Two’s company, Te3n’s a crowd-pleaser!
Staring down the barrel of a gun, with my life solely dependent on producing a visually breath-taking piece of cinematic art and the only option given is of one sub-continental city as a filming location, I would be in Kolkata with my frikking filming gear, before anyone could even count to teen.
It’s also not hard to see how these pioneers, along with the city, still hold sway with serious contemporary Indian filmmakers. You have got Sujoy Ghosh of Kahaani (2012), Shoojit Sircar of Piku (2015), Dibakar Banerjee of Detective Byomkesh Bakshy! (2015) and now Ribhu Dasgupta with Te3n (2016), all having the cultural capital of India embedded as a vital character in their movies.
And you know what?
I wouldn’t blame any of these directors for taking liberties with the enigmatic Kolkata. Because, if settings add emotions to a visual piece then they don’t come more atmospheric than the capital of West Bengal with its elusive lanes juxtaposed with the bustling markets, and Te3n, owing in no small parts to the city, is a marvel of moody photography.
A remake of 2013’s award winning Korean thriller Montage, Te3n is a gritty police procedural that splices together a disparate trio in search for clues about a kidnapping and a child murder.
With themes of loss, revenge and redemption, the visual Kolkatan treat is latest in line of grimtertainments, following Wazir (2016), Traffic (2016) and Veerappan (2016), gracing Indian cinemas this year alone.
The intense whodunnit drama kicks off with John Biswas (Amitabh Bachchan) who for the past eight years is in relentless but hopeless pursuit of justice and personal closure by persuading the authorities to find the kidnapper of his grand-daughter, Angela, who dies during a ransom handover gone awry.
Biswas’s religious daily visits to the police station to meet sympathetic Inspector Sarita Sarkar (Vidya Balan) only ends in him being consoled, since with no leads in the case the police have almost given up on finding the abductor.
But after years of resolutely pursuing in vain the trail that had apparently long gone cold, Biswas stumbles upon a clue and tries enlisting the help of a reluctant Martin Das (Nawazuddin Siddiqui), the cop originally assigned to the case.
Guilt-ridden over the botched-up investigation and the girl’s death, Das in seeking his own redemption leaves the police force and finds solace as a priest. He even makes a half-hearted attempt to help Biswas just for the heck of it, but it is only when another kid is uncannily abducted in exactly the same fashion that Father Das along with Inspector Sarita Sarkar and John Biswas set out to exorcise old ghosts and hunt down the perpetrator.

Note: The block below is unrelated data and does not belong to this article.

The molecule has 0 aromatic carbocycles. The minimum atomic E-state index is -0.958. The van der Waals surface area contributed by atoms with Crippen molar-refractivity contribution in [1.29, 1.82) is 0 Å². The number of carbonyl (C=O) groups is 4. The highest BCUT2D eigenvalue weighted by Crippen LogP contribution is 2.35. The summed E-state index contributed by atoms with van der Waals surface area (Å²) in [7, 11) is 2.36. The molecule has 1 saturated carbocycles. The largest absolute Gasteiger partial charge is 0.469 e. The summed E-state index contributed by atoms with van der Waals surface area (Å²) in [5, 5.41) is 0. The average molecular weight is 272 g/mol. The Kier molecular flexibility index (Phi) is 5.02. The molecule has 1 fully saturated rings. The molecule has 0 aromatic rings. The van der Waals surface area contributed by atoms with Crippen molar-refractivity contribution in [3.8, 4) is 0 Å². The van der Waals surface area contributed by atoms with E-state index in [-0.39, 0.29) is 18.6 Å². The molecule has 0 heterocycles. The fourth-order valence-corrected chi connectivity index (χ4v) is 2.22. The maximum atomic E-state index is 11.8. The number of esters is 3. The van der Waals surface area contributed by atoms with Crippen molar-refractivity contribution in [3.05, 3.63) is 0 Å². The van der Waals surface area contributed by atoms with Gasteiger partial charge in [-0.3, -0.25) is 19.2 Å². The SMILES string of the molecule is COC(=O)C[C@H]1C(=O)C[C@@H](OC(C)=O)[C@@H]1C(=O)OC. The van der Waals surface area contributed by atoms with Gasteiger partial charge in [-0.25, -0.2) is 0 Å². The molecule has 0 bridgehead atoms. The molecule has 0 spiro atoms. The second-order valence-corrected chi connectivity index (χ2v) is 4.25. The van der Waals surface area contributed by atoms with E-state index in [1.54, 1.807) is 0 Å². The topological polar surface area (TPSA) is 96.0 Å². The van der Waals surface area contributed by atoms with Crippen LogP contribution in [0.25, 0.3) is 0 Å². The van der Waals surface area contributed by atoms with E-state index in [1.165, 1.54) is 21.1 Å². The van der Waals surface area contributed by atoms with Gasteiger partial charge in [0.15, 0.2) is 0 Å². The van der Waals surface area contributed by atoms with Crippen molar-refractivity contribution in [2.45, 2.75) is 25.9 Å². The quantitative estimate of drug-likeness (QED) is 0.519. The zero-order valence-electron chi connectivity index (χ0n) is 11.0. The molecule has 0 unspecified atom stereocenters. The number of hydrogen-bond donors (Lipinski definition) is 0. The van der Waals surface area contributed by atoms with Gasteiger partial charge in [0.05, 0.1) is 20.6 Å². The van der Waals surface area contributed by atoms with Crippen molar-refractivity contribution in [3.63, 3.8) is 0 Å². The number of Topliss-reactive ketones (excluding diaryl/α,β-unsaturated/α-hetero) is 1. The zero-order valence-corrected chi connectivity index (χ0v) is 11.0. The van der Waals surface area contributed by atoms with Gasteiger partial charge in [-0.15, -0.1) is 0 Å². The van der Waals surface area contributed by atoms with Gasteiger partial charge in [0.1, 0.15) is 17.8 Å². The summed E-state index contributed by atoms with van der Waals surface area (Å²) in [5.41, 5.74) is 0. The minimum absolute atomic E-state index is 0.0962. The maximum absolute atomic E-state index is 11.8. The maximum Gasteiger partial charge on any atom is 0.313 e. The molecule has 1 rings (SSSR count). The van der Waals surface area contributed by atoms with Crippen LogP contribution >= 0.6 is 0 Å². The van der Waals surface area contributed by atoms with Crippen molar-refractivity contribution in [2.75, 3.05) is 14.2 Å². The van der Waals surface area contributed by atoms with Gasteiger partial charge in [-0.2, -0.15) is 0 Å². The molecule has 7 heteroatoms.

The two kidnappings are virtually identical. But is it a copycat crime or is Angela’s kidnapper back?
What follows is a two-track chase to nab the criminal mastermind, with the cops chasing one set of clues, while John Biswas – despite his weary old age – is tracking down the culprit all on his own.
It was the mid-90s, the time when Mr Bachchan was living out his mid-life crisis and even though I wasn’t all that old, I distinctly remember writing him off completely, after watching the fella bumble it out in a stinker of a film called Insaniyat (1994). Now almost 20 years down the lane, Amitabh Bachchan is a man resurrected! With some truly delightful performance in Piku and Wazir in recent times, Big B has reinvented himself and is now going from strength to strength.
In Te3n, Bachchan is impeccable as the bereaved grandfather. He oozes the persona of a politely dogged septuagenarian who won’t let anything stop him from finding the kidnapper of his grandchild; not old age, no way an old rickety scooter, not even his constantly pestering wheelchair-bound wife.
Nawazuddin on the other hand, was a tad underwhelming with his act as a guilt-wracked priest. But I guess it’s only since we are now so used to him sinking his teeth into complex roles like this with such élan that even a slightly below par performance has made me label it as somewhat unfulfilling.
Vidya with her portrayal as a no-nonsense policewoman required a bit more conviction from the accomplished actor. While a little more characterisation finesse on the script’s part would also have helped her cause.
The strength of Te3n lies in gripping and edgy plotting which deftly criss-crosses amid the past and the present and skilfully oscillates between an unsolved child abduction and a copycat crime 15 years later. All this while throwing in some very thorny dilemmas revolving around the morality of revenge is what makes the movie such an intriguing watch.
Desperately wanting to succeed as a human drama, Te3n transcends the gimmickry deployment of cheap thrills by a lot of its contemporaries in employing a slow and a simmering narrative rather than being pulsating and quick-paced. So don’t go expecting too many edge-of-the-seat moments.
Others might view this as a slight on their thrill sensibilities, but to me it was just another reason to let the milieu of mystifying Kolkata with its Durga immersion processions, the slowly decaying Anglo-Indian community and all the tram plus river boat rides, sink in my already delirious senses.
Te3n is not without its fair share of weaknesses though. Along with minor character development glitches and nothing-to-write-home-about dialogues, the slow-burning drama about crime, tragedy, guilt and retribution is a slight drag and could have done with some snipping right at the end.
But then again let’s not nit-pick and chalk these trivial flaws off as the work of an industry trying hard to mature in line with its audience’s tastes, but yet commendably committed to a new brand of realism.
The views expressed by the writer and the reader comments do not necessarily reflect the views and policies of The Express Tribune.